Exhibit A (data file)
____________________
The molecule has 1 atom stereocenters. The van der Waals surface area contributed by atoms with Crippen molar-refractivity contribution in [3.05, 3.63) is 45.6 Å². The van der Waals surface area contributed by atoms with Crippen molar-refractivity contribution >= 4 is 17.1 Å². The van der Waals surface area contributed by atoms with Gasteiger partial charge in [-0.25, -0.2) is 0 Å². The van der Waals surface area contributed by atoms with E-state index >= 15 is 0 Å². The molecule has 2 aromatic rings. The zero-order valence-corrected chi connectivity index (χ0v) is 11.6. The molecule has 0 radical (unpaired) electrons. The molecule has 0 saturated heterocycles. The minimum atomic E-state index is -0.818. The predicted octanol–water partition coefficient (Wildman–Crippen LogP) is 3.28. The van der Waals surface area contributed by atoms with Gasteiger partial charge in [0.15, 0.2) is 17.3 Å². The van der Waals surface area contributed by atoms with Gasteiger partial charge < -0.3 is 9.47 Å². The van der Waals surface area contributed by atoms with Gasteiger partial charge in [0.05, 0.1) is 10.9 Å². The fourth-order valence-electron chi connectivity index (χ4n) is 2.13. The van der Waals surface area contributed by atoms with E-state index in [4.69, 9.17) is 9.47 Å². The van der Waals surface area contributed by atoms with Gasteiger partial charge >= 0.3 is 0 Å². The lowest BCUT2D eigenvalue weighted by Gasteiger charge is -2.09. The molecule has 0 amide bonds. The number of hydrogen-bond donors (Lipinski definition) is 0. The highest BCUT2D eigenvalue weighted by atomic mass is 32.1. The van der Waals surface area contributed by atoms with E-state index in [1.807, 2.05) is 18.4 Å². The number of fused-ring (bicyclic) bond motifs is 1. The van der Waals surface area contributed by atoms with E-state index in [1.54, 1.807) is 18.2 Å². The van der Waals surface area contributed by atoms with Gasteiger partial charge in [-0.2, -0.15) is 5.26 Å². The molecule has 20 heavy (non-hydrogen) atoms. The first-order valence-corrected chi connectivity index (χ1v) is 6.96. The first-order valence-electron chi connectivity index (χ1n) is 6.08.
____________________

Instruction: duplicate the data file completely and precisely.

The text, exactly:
The molecule has 1 atom stereocenters. The van der Waals surface area contributed by atoms with Crippen molar-refractivity contribution in [3.05, 3.63) is 45.6 Å². The van der Waals surface area contributed by atoms with Crippen molar-refractivity contribution >= 4 is 17.1 Å². The van der Waals surface area contributed by atoms with Gasteiger partial charge in [-0.25, -0.2) is 0 Å². The van der Waals surface area contributed by atoms with E-state index >= 15 is 0 Å². The molecule has 2 aromatic rings. The zero-order valence-corrected chi connectivity index (χ0v) is 11.6. The molecule has 0 radical (unpaired) electrons. The molecule has 0 saturated heterocycles. The minimum atomic E-state index is -0.818. The predicted octanol–water partition coefficient (Wildman–Crippen LogP) is 3.28. The van der Waals surface area contributed by atoms with Gasteiger partial charge in [0.15, 0.2) is 17.3 Å². The van der Waals surface area contributed by atoms with Gasteiger partial charge < -0.3 is 9.47 Å². The van der Waals surface area contributed by atoms with Gasteiger partial charge in [0.05, 0.1) is 10.9 Å². The fourth-order valence-electron chi connectivity index (χ4n) is 2.13. The van der Waals surface area contributed by atoms with E-state index in [4.69, 9.17) is 9.47 Å². The van der Waals surface area contributed by atoms with Gasteiger partial charge >= 0.3 is 0 Å². The lowest BCUT2D eigenvalue weighted by Gasteiger charge is -2.09. The molecule has 0 amide bonds. The number of hydrogen-bond donors (Lipinski definition) is 0. The highest BCUT2D eigenvalue weighted by atomic mass is 32.1. The van der Waals surface area contributed by atoms with E-state index in [1.807, 2.05) is 18.4 Å². The number of fused-ring (bicyclic) bond motifs is 1. The van der Waals surface area contributed by atoms with E-state index in [1.54, 1.807) is 18.2 Å². The van der Waals surface area contributed by atoms with Gasteiger partial charge in [-0.2, -0.15) is 5.26 Å². The molecule has 20 heavy (non-hydrogen) atoms. The first-order valence-corrected chi connectivity index (χ1v) is 6.96. The first-order valence-electron chi connectivity index (χ1n) is 6.08.